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The Skaggs Institute
for Chemical Biology


Scientific Report 2007




Fundamental Processes in Neural Development


G.M. Edelman, A. Atkins, S. Chappell, J. Dresios, O. Harismendy, K.N. Gonzalez, D.C.Y. Koh, P. Panopoulos, J. Pilotte

Scientists in the Department of Neurobiology focus on the features of primary cellular processes that regulate the development of the vertebrate nervous system. In the past year, the emphasis has been on factors that control the translation of mRNA into protein, including the specific regulation of local translation at synapses. Equally important have been studies of RNA-binding proteins such as the cell-induced RNA-binding motif protein 3 (RBM3) and its influence on the differentiation and function of neurons at the level of both transcription and translation.

A major effort in the department is to define the fundamental mechanisms of translation initiation in eukaryotes. Stephen Chappell and John Dresios have investigated the notion that ribosomal subunits do not scan from the site of recruitment to the initiation codon, but rather reach the initiation codon by mechanisms that involve tethering of ribosomal subunits to the mRNA or clustering of ribosomal subunits at binding sites in mRNAs. Earlier studies by this group indicated that one mechanism used by eukaryotic mRNAs to recruit ribosomal subunits involves Watson-Crick base pairing between complementary segments of mRNA and ribosomal RNA. Panagiotis Panopoulos is further investigating this base-pairing mechanism of ribosomal recruitment by assessing the extent to which several putative mRNA-binding sites in ribosomes affect the translation of natural mRNAs. In addition, Dora Koh has developed a new method to monitor nucleotide accessibility in natural mRNAs of living cells. She probed the RNase P RNA as a proof of concept and the β-secretase mRNA to test a key prediction of ribosomal tethering/clustering, which is that the accessibility of an AUG codon affects the use of the codon.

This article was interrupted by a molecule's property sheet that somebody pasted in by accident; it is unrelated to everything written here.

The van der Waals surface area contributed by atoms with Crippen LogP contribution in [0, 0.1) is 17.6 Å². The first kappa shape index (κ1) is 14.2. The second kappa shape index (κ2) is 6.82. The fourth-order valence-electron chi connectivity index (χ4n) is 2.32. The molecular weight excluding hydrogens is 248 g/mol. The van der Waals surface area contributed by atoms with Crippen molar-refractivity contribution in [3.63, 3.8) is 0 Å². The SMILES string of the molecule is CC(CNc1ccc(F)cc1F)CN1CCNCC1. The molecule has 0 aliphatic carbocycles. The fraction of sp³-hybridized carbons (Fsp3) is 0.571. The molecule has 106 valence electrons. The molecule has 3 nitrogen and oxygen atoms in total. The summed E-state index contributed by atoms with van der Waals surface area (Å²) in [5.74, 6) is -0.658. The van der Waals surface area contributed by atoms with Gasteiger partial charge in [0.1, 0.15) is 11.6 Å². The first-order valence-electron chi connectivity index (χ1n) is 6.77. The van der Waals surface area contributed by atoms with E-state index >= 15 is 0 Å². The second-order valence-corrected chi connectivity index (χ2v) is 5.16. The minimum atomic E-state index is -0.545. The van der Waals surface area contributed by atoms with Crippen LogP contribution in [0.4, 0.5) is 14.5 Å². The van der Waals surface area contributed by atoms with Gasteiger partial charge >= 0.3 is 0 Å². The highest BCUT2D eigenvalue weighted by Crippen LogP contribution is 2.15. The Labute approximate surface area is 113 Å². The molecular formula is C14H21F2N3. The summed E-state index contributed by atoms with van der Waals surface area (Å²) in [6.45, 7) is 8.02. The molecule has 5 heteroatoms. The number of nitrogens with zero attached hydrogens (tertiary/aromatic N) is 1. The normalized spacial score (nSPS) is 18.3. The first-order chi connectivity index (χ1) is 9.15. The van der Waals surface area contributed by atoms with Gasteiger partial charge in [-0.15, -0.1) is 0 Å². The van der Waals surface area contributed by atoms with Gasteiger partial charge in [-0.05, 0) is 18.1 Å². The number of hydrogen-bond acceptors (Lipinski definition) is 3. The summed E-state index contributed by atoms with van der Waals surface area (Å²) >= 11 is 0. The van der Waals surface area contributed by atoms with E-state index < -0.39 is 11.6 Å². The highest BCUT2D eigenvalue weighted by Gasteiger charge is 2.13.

In other studies, we are defining the structure and function of a neuronal member of a family of mRNA-binding proteins that are upregulated during cold shock and other forms of stress. Annette Atkins and Julie Pillote have found that RBM3 is highly expressed throughout much of the brain in early development, particularly in the cerebellum and olfactory bulb. High expression in these regions, and in proliferative zones and differentiating cell fields, persists into adulthood. Subcellularly, RBM3 appears in both the cytoplasm and the nucleus, and evidence suggests an early postnatal shift between these compartments. In cytoplasm, RBM3 is found in granules that transport mRNA and other components of the translation machinery into dendrites, where the components can provide the basis for local translation of specific mRNAs in response to synaptic activity. The mRNA encoding RBM3 is also present in dendrites, suggesting that this mRNA may itself be locally translated. In the nucleus, RBM3 occurs in defined structures resembling speckles that contain elements of the RNA splicing machinery. Proteomic and other data indicate that RBM3 influences alternative splicing of its own and other mRNAs. Overall, RBM3 appears to have a variety of functions critical for neuronal development, maturation, and activity.